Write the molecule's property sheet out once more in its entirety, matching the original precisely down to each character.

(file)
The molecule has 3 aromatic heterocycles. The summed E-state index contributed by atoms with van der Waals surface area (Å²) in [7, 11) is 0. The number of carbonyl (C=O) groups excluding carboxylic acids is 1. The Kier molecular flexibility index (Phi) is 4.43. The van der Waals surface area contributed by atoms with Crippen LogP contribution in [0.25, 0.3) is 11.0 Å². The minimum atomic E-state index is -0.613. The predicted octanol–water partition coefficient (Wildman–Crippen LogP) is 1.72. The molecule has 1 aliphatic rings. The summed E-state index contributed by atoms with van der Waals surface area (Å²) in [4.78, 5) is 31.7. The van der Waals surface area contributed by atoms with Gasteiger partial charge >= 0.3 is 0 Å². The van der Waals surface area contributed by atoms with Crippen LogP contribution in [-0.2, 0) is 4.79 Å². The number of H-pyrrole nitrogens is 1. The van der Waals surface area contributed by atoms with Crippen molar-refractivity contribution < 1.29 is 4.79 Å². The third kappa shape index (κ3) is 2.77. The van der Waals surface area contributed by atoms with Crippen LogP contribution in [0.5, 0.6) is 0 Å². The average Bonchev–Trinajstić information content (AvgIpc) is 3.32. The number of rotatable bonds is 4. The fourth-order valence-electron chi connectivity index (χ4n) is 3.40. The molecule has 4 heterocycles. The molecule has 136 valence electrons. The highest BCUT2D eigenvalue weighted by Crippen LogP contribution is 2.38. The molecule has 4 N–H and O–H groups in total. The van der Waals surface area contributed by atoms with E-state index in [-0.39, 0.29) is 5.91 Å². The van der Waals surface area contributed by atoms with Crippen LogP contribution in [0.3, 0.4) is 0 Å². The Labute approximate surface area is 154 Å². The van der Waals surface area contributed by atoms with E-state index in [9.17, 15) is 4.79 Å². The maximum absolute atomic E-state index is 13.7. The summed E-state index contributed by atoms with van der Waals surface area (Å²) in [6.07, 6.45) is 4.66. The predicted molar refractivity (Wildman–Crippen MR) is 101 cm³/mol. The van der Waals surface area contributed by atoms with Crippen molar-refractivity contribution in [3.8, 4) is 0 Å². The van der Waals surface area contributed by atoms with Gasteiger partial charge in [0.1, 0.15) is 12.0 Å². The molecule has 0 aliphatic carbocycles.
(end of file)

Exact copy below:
The molecule has 3 aromatic heterocycles. The summed E-state index contributed by atoms with van der Waals surface area (Å²) in [7, 11) is 0. The number of carbonyl (C=O) groups excluding carboxylic acids is 1. The Kier molecular flexibility index (Phi) is 4.43. The van der Waals surface area contributed by atoms with Crippen LogP contribution in [0.25, 0.3) is 11.0 Å². The minimum atomic E-state index is -0.613. The predicted octanol–water partition coefficient (Wildman–Crippen LogP) is 1.72. The molecule has 1 aliphatic rings. The summed E-state index contributed by atoms with van der Waals surface area (Å²) in [4.78, 5) is 31.7. The van der Waals surface area contributed by atoms with Gasteiger partial charge >= 0.3 is 0 Å². The van der Waals surface area contributed by atoms with Crippen LogP contribution in [-0.2, 0) is 4.79 Å². The number of H-pyrrole nitrogens is 1. The van der Waals surface area contributed by atoms with Crippen molar-refractivity contribution < 1.29 is 4.79 Å². The third kappa shape index (κ3) is 2.77. The van der Waals surface area contributed by atoms with Crippen LogP contribution in [0.5, 0.6) is 0 Å². The average Bonchev–Trinajstić information content (AvgIpc) is 3.32. The number of rotatable bonds is 4. The fourth-order valence-electron chi connectivity index (χ4n) is 3.40. The molecule has 4 heterocycles. The molecule has 136 valence electrons. The highest BCUT2D eigenvalue weighted by Crippen LogP contribution is 2.38. The molecule has 4 N–H and O–H groups in total. The van der Waals surface area contributed by atoms with E-state index in [-0.39, 0.29) is 5.91 Å². The van der Waals surface area contributed by atoms with Crippen LogP contribution in [0.3, 0.4) is 0 Å². The Labute approximate surface area is 154 Å². The van der Waals surface area contributed by atoms with E-state index in [9.17, 15) is 4.79 Å². The maximum absolute atomic E-state index is 13.7. The summed E-state index contributed by atoms with van der Waals surface area (Å²) in [6.07, 6.45) is 4.66. The predicted molar refractivity (Wildman–Crippen MR) is 101 cm³/mol. The van der Waals surface area contributed by atoms with Crippen molar-refractivity contribution in [3.8, 4) is 0 Å². The van der Waals surface area contributed by atoms with Gasteiger partial charge in [0.1, 0.15) is 12.0 Å². The molecule has 0 aliphatic carbocycles.